"The meaning of it all, of course, is that foreign policy has always been subservient to domestic needs and that the deliberate raising of the nuclear spectre is intended to divert attention at home and abroad. At home the government believes that the spirit of confrontation can help rebuild a badly damaged legitimacy, while the heightened preoccupation with the nuclear crisis can be used to convince Iranians that the west has no real interest in their human rights and democratic aspirations. Like all good demagogues, Ahmadinejad knows how to peddle fear and exploit paranoia, whether it resides in the east or the west."

That is a good summary of how the Iranian regime is trying to use the heightened tensions about the nuclear issue to reduce support for the Opposition following the rigged elections last year.

I do not want to take up too much time, and I am conscious that we may have a series of votes that will disrupt our proceedings, but it is important that I should highlight some of the most important aspects in our report. It went much wider than just nuclear weapons. It deals with a range of issues and includes references to chemical and biological weapons, cluster munitions, the arms trade treaty and the prospects for conventional disarmament. I do not have time to go into all the conclusions or the Government's response, so I want to focus on the non-proliferation treaty review conference.

One reason for the conference's failure in 2005 was the perennial difficulties in the middle east, and there has been no progress on the negotiation of a comprehensive settlement of the middle east dispute. As a result, it is highly likely that Israel's nuclear weapons programme will feature in the debates on the nuclear non-proliferation treaty. Israel's internal politics cannot be easily influenced from outside. Members of our Committee recently visited Israel. There is a clear concentration on security concerns in Israel, as in Iran, and such matters have a relationship.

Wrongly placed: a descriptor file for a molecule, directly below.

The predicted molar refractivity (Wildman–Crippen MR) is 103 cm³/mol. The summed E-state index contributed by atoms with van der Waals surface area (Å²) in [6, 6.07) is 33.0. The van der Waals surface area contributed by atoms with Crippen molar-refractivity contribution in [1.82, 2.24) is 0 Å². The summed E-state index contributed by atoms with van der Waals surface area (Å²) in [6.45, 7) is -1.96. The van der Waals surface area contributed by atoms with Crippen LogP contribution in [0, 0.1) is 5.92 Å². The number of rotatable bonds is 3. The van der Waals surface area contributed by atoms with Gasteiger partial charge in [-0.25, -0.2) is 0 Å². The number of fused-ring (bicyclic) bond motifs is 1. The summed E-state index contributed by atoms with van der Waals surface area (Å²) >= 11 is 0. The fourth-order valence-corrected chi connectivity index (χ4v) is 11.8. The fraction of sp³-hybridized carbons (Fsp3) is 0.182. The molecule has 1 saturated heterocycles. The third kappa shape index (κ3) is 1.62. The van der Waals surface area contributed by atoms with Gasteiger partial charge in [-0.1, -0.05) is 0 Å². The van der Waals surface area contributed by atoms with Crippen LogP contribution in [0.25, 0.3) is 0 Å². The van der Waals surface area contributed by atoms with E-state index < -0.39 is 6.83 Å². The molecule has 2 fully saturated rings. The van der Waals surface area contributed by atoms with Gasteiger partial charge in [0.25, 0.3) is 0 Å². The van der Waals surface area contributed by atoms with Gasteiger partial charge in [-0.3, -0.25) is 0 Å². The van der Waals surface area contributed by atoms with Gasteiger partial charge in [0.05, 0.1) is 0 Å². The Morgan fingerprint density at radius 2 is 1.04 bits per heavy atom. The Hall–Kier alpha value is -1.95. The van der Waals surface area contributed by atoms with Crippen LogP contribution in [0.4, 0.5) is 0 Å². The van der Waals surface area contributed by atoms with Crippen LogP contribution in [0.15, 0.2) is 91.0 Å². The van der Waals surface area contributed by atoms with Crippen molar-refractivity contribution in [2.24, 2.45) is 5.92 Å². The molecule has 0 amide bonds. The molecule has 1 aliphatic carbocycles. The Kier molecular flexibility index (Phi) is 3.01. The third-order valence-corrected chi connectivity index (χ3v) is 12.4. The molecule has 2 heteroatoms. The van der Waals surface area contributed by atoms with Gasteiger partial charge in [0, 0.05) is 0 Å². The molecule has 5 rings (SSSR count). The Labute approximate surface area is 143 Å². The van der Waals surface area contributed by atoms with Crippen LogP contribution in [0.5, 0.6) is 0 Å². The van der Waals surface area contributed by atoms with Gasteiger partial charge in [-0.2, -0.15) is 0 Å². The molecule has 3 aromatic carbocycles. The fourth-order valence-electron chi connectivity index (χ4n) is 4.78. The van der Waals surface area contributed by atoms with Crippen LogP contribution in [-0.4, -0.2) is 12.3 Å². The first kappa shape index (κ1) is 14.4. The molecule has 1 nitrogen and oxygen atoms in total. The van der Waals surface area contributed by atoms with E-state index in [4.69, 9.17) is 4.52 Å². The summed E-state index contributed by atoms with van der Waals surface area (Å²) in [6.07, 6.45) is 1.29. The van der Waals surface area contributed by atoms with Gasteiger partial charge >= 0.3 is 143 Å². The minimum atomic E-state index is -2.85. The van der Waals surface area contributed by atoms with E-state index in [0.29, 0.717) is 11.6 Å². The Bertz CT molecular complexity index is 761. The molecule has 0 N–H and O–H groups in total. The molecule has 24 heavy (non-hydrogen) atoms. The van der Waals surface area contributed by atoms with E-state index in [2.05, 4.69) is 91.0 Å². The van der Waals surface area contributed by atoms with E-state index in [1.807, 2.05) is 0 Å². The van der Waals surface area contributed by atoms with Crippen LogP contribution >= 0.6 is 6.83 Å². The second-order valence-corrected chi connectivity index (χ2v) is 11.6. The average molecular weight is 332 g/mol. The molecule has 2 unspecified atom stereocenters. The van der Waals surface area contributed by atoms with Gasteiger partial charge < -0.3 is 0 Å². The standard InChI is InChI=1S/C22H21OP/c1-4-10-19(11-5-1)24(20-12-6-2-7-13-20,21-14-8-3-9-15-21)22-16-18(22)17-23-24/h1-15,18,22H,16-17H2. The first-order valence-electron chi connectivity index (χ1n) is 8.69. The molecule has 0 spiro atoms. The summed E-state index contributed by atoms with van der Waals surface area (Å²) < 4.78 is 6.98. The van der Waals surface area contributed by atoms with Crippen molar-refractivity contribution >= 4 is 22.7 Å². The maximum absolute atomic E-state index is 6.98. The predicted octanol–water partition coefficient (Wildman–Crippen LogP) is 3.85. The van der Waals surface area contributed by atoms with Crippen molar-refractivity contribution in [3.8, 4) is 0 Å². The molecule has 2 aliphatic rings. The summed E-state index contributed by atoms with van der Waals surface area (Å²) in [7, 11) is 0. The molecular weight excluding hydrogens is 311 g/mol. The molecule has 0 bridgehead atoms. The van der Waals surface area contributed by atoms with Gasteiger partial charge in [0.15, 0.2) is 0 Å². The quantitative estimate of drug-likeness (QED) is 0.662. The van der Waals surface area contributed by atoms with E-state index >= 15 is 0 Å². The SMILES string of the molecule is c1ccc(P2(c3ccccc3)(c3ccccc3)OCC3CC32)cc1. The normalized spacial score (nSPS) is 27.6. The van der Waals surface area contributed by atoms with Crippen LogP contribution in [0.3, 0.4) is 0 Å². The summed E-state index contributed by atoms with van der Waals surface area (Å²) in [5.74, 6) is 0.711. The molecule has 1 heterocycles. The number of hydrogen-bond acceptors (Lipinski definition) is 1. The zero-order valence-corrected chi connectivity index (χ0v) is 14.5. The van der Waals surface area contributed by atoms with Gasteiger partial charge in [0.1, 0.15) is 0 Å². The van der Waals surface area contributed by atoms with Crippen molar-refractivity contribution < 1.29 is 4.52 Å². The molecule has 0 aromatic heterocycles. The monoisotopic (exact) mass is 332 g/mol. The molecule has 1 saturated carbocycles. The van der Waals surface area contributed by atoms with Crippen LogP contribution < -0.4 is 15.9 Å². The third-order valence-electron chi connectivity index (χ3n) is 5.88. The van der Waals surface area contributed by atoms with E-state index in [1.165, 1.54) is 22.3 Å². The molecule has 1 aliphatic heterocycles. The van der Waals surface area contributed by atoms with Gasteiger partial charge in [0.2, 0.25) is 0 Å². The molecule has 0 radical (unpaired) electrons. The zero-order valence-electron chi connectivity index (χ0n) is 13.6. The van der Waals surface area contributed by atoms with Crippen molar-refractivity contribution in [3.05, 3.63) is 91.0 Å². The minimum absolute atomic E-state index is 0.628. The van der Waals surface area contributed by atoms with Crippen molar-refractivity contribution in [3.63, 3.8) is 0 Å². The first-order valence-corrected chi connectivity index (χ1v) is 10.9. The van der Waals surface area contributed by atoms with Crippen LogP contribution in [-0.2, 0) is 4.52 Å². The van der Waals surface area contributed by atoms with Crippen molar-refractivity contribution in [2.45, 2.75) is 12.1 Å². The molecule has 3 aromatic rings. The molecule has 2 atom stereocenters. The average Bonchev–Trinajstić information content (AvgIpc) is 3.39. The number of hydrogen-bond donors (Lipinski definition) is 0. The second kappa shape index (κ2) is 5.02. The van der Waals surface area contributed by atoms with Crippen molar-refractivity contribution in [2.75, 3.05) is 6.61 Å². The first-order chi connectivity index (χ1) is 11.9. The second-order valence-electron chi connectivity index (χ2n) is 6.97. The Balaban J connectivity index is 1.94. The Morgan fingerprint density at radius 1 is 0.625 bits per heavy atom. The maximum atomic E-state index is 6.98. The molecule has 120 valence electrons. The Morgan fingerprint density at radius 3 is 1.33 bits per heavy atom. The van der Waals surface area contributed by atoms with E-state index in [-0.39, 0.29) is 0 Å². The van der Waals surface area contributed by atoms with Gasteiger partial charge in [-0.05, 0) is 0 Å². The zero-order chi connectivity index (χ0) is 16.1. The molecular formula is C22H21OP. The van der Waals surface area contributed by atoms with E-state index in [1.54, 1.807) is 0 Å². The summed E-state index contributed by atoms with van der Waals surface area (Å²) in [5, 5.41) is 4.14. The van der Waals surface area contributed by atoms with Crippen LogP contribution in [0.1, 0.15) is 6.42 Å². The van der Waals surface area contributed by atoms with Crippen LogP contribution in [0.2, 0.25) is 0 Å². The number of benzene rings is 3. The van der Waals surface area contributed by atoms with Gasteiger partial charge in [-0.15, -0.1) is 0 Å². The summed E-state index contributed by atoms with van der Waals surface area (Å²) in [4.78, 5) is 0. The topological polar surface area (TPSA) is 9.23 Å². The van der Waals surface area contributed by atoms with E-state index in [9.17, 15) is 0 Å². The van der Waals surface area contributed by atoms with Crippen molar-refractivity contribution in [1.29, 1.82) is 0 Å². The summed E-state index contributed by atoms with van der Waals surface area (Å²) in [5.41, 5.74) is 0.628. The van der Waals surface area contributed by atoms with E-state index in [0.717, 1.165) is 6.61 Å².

At the same time, there was the mysterious episode of the Israeli bombing of the facility in Syria, which the Syrians had not made public. No one is quite sure whether it was a nuclear weapons-related facility, but I understand that it was more likely that it was. It was suggested that the North Koreans had assisted the Syrians to develop that facility, which the Israelis, perhaps with intelligence gained from elsewhere, promptly bombed.

In our report, we drew attention to the interesting question of why the International Atomic Energy Agency was not made aware of the existence of that facility by the Syrians or, pertinently, by the United States and other countries that clearly had the intelligence to give some idea of what was going on. We commented on that in our report. In paragraph 94, we drew attention to the long-standing aspiration for a weapons of mass destruction-free zone in the middle east, and pointed out that the Government should try to do more under the European Union's Mediterranean process to work for such an objective. In their helpful response, the Government used an interesting phrase. They called on all states in the region to take practical steps in appropriate forums aimed at

"making progress towards the establishment of an effectively verifiable Middle East zone free from weapons of mass destruction."

Clearly, the phrase "effectively verifiable" is the essence of the problem.

Given that most countries in the region do not recognise the existence of Israel, that there is no peace agreement with Syria and that there is a cold peace with Jordan and Egypt, there is clearly a long way to go before achieving effectively verifiable zones free from anything. I hope that the Minister will touch on the significance and importance of that. I argue strongly that we should not allow the non-proliferation treaty to be put in hock to regional disputes-whether the Israeli-Palestinian conflict, the dispute between India and Pakistan over Kashmir or any other. Those are wider issues, and we must try to make progress so that the review conference comes up with a positive agenda, a timetable and-I was about to say "road map", but in the context of the middle east I will not-a plan for the future.